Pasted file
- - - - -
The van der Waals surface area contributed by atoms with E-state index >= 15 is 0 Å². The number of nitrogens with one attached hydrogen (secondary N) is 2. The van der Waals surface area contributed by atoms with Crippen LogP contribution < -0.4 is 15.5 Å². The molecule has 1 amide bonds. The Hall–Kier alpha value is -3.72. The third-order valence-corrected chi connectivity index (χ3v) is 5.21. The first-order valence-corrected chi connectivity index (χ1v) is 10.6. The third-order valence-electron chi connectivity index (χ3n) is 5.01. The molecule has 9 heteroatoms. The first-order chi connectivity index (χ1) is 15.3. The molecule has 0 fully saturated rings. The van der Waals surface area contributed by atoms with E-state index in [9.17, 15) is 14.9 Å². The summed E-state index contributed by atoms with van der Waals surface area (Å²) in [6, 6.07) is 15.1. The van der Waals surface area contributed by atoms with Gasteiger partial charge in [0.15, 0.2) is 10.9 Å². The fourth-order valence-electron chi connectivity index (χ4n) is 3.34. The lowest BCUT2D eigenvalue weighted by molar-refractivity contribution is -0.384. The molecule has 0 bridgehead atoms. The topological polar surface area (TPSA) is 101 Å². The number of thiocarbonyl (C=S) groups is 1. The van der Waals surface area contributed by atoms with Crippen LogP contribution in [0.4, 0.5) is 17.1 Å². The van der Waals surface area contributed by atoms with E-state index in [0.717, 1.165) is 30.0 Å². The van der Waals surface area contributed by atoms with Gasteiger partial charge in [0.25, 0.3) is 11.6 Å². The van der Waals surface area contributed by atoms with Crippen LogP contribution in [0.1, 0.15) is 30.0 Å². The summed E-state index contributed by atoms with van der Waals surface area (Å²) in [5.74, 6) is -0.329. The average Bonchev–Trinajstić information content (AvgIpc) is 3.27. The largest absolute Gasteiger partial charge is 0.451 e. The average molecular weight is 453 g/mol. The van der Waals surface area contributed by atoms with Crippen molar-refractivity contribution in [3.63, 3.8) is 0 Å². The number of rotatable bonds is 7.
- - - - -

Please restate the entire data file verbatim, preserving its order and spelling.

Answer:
The van der Waals surface area contributed by atoms with E-state index >= 15 is 0 Å². The number of nitrogens with one attached hydrogen (secondary N) is 2. The van der Waals surface area contributed by atoms with Crippen LogP contribution < -0.4 is 15.5 Å². The molecule has 1 amide bonds. The Hall–Kier alpha value is -3.72. The third-order valence-corrected chi connectivity index (χ3v) is 5.21. The first-order valence-corrected chi connectivity index (χ1v) is 10.6. The third-order valence-electron chi connectivity index (χ3n) is 5.01. The molecule has 9 heteroatoms. The first-order chi connectivity index (χ1) is 15.3. The molecule has 0 fully saturated rings. The van der Waals surface area contributed by atoms with E-state index in [9.17, 15) is 14.9 Å². The summed E-state index contributed by atoms with van der Waals surface area (Å²) in [6, 6.07) is 15.1. The van der Waals surface area contributed by atoms with Gasteiger partial charge in [0.15, 0.2) is 10.9 Å². The fourth-order valence-electron chi connectivity index (χ4n) is 3.34. The lowest BCUT2D eigenvalue weighted by molar-refractivity contribution is -0.384. The molecule has 0 bridgehead atoms. The topological polar surface area (TPSA) is 101 Å². The number of thiocarbonyl (C=S) groups is 1. The van der Waals surface area contributed by atoms with Crippen LogP contribution in [0.4, 0.5) is 17.1 Å². The van der Waals surface area contributed by atoms with E-state index in [0.717, 1.165) is 30.0 Å². The van der Waals surface area contributed by atoms with Gasteiger partial charge in [0.25, 0.3) is 11.6 Å². The van der Waals surface area contributed by atoms with Crippen LogP contribution in [0.1, 0.15) is 30.0 Å². The summed E-state index contributed by atoms with van der Waals surface area (Å²) in [5.74, 6) is -0.329. The average Bonchev–Trinajstić information content (AvgIpc) is 3.27. The largest absolute Gasteiger partial charge is 0.451 e. The average molecular weight is 453 g/mol. The van der Waals surface area contributed by atoms with Crippen molar-refractivity contribution in [3.63, 3.8) is 0 Å². The number of rotatable bonds is 7.